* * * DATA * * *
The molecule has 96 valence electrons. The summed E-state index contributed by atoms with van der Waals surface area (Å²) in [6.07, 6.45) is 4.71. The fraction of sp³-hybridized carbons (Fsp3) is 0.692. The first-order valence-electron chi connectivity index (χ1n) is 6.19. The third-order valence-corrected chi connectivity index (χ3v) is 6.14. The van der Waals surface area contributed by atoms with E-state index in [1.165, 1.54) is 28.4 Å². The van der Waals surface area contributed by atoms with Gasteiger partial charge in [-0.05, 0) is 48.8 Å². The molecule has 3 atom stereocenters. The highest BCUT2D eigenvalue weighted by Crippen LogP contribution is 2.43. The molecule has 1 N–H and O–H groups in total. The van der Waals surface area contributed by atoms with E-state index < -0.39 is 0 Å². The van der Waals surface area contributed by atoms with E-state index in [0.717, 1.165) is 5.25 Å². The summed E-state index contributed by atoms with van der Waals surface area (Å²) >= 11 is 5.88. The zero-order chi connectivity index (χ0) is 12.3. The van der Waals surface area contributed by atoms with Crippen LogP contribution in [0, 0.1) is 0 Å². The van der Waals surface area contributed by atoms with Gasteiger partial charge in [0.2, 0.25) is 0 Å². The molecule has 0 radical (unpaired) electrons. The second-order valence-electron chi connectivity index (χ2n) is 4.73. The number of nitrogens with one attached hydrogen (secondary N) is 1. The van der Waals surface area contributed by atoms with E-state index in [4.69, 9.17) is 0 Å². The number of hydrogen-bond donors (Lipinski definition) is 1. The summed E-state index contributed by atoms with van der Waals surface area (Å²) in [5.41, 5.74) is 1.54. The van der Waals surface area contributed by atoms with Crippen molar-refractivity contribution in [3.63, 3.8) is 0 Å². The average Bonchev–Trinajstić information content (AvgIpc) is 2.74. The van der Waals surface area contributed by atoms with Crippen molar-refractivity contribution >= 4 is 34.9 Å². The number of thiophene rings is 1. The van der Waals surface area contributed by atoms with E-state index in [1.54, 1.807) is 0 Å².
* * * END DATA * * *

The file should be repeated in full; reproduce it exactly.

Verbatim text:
The molecule has 96 valence electrons. The summed E-state index contributed by atoms with van der Waals surface area (Å²) in [6.07, 6.45) is 4.71. The fraction of sp³-hybridized carbons (Fsp3) is 0.692. The first-order valence-electron chi connectivity index (χ1n) is 6.19. The third-order valence-corrected chi connectivity index (χ3v) is 6.14. The van der Waals surface area contributed by atoms with E-state index in [1.165, 1.54) is 28.4 Å². The van der Waals surface area contributed by atoms with Gasteiger partial charge in [-0.05, 0) is 48.8 Å². The molecule has 3 atom stereocenters. The highest BCUT2D eigenvalue weighted by Crippen LogP contribution is 2.43. The molecule has 1 N–H and O–H groups in total. The van der Waals surface area contributed by atoms with E-state index < -0.39 is 0 Å². The van der Waals surface area contributed by atoms with E-state index in [0.717, 1.165) is 5.25 Å². The summed E-state index contributed by atoms with van der Waals surface area (Å²) >= 11 is 5.88. The zero-order chi connectivity index (χ0) is 12.3. The van der Waals surface area contributed by atoms with Crippen LogP contribution in [0, 0.1) is 0 Å². The van der Waals surface area contributed by atoms with Gasteiger partial charge in [0.2, 0.25) is 0 Å². The molecule has 0 radical (unpaired) electrons. The second-order valence-electron chi connectivity index (χ2n) is 4.73. The number of nitrogens with one attached hydrogen (secondary N) is 1. The van der Waals surface area contributed by atoms with E-state index in [4.69, 9.17) is 0 Å². The number of hydrogen-bond donors (Lipinski definition) is 1. The summed E-state index contributed by atoms with van der Waals surface area (Å²) in [5.41, 5.74) is 1.54. The van der Waals surface area contributed by atoms with Crippen molar-refractivity contribution in [3.63, 3.8) is 0 Å². The average Bonchev–Trinajstić information content (AvgIpc) is 2.74. The van der Waals surface area contributed by atoms with Crippen molar-refractivity contribution >= 4 is 34.9 Å². The number of thiophene rings is 1. The van der Waals surface area contributed by atoms with E-state index in [1.54, 1.807) is 0 Å².